- Governance by Indicators: Global Power through Classification and Rankings, Kevin Davis, Angelina Fisher, Benedict Kingsbury, and Sally Engle Merry, eds. Oxford University Press 2012, paperback 2015.
- Ranking the World: Grading States as a Tool of Global Governance, Alexander Cooley and Jack Snyder, eds. Cambridge University Press, 2015.
- On Governance: What It Is, What It Measures and Its Policy Uses, Robert I. Rotberg, ed. CIGI, 2015.
- A World of Indicators Richard Rottenburg, Sally Engle Merry, Johanna Mugler, and Songi Park, eds. Cambridge University Press, 2015.
- The MDGs, Capabilities and Human Rights: The power of numbers to shape agendas, Sakiko Fukuda-Parr and Alicia Ely Yamin, eds. Routledge 2015.
- The Seductions of Quantification: Measuring Human Rights, Violence against Women, and Human Trafficking, Sally Engle Merry, University of Chicago Press, forthcoming 2016.
Posted in Data revolution, Poor Numbers, Reading List
Tagged Alexander Cooley, Anthropology, Benedict Kingsbury, Economists, Indicators, International Relations, Jack Snyder, Kevin Davis, Political Science, Robert I. Rotberg, Sakiko Fukuda-Parr, Sally Engle Merry, SDGs
The event is free to attend, and there will be refreshments. There will also be copies of the books for sale.
I will also discuss isues covered in my book on Wednesday 23 September at 1pm at the Overseas Development Institute. The event is called: Understanding economic transformation in Africa. There is an impressive line up of commentators and speakers: Blandina Kilama - Senior Researcher, REPOA, Tanzania, Nick Crafts – Professor of Economics and Economic History at the University of Warwick and Louise Fox – Visiting Professor, University of California, Berkeley. The event is chaired by Dirk Willem te Velde - Director, Supporting Economic Transformation, ODI.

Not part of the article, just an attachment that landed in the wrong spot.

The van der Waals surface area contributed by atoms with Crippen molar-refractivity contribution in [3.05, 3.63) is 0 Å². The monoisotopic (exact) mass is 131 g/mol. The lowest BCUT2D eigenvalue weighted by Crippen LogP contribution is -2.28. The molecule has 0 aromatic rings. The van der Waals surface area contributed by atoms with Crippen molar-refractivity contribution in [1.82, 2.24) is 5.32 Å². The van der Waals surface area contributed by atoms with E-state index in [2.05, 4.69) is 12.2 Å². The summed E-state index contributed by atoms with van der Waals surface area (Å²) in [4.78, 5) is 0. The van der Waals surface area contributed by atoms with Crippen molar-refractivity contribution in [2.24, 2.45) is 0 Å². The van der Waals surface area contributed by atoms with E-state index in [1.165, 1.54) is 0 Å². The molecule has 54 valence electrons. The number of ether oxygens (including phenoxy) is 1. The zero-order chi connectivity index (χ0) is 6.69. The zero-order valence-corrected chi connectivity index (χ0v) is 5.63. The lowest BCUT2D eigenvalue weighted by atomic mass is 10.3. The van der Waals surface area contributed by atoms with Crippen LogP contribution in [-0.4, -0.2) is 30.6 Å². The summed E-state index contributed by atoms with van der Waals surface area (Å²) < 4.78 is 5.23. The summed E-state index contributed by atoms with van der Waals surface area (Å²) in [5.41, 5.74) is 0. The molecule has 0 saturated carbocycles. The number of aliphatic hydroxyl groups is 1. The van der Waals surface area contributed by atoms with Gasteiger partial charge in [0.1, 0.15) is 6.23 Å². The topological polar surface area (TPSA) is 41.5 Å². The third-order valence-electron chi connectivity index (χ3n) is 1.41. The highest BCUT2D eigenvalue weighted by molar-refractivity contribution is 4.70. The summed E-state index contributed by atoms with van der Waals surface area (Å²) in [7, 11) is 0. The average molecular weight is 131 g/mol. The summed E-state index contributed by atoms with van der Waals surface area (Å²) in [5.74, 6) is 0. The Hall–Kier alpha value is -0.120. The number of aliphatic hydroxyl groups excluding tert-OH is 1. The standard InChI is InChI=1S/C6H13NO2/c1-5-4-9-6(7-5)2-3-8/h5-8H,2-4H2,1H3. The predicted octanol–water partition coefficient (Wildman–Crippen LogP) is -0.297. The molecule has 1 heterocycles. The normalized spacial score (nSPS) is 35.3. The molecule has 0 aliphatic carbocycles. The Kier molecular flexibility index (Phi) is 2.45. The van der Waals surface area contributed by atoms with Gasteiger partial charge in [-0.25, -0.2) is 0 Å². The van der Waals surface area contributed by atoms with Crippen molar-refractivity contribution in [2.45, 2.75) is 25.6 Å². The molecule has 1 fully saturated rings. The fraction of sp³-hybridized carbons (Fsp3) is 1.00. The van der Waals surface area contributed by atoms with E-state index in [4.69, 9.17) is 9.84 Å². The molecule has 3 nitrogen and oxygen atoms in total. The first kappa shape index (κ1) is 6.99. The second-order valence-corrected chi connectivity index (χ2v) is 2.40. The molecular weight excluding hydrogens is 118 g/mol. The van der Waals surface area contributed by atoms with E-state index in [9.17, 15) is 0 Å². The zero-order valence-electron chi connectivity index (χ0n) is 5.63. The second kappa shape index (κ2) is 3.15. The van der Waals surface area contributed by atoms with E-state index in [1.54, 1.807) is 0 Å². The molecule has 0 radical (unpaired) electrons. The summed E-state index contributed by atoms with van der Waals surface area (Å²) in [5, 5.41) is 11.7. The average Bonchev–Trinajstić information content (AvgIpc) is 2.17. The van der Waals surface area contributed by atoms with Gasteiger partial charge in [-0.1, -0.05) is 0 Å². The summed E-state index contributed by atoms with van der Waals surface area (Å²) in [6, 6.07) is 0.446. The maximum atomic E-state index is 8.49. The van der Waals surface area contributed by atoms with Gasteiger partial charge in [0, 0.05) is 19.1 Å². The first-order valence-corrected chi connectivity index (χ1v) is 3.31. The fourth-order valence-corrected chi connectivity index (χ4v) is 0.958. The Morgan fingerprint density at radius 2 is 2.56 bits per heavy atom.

Want to prepare yourself with some clever comments from recent book reviews? Africa: Why Economists Get it Wrong was reviewed the Africa at LSE blog, in the Financial Times and in the Washington Post’s Monkeycage blog last week. The International Development blog at LSE also wrote about the book here. Quoting from Laura Seay and Kim Yi Dionne‘s review here:
Jerven’s book is controversial and has already provoked debate. His points are elegantly argued and although he delves into extremely technical economic concepts and methods, “Africa: Why Economists Get It Wrong” is readable and easy for a nonspecialist to understand. But specialists in particular must read Jerven, and take seriously his claims.
Posted in Africa: Why Economists Get It Wrong, Book review, Booktalk, LSE, ODI
Tagged AfricaatLSE, Blandina Kalima, Dirk Willem te Velde, Financial Times, Kim Yi Dionne, Laura Seay, Louise Fox, Monkeycage, Nick Crafts, Washington Post, Zed books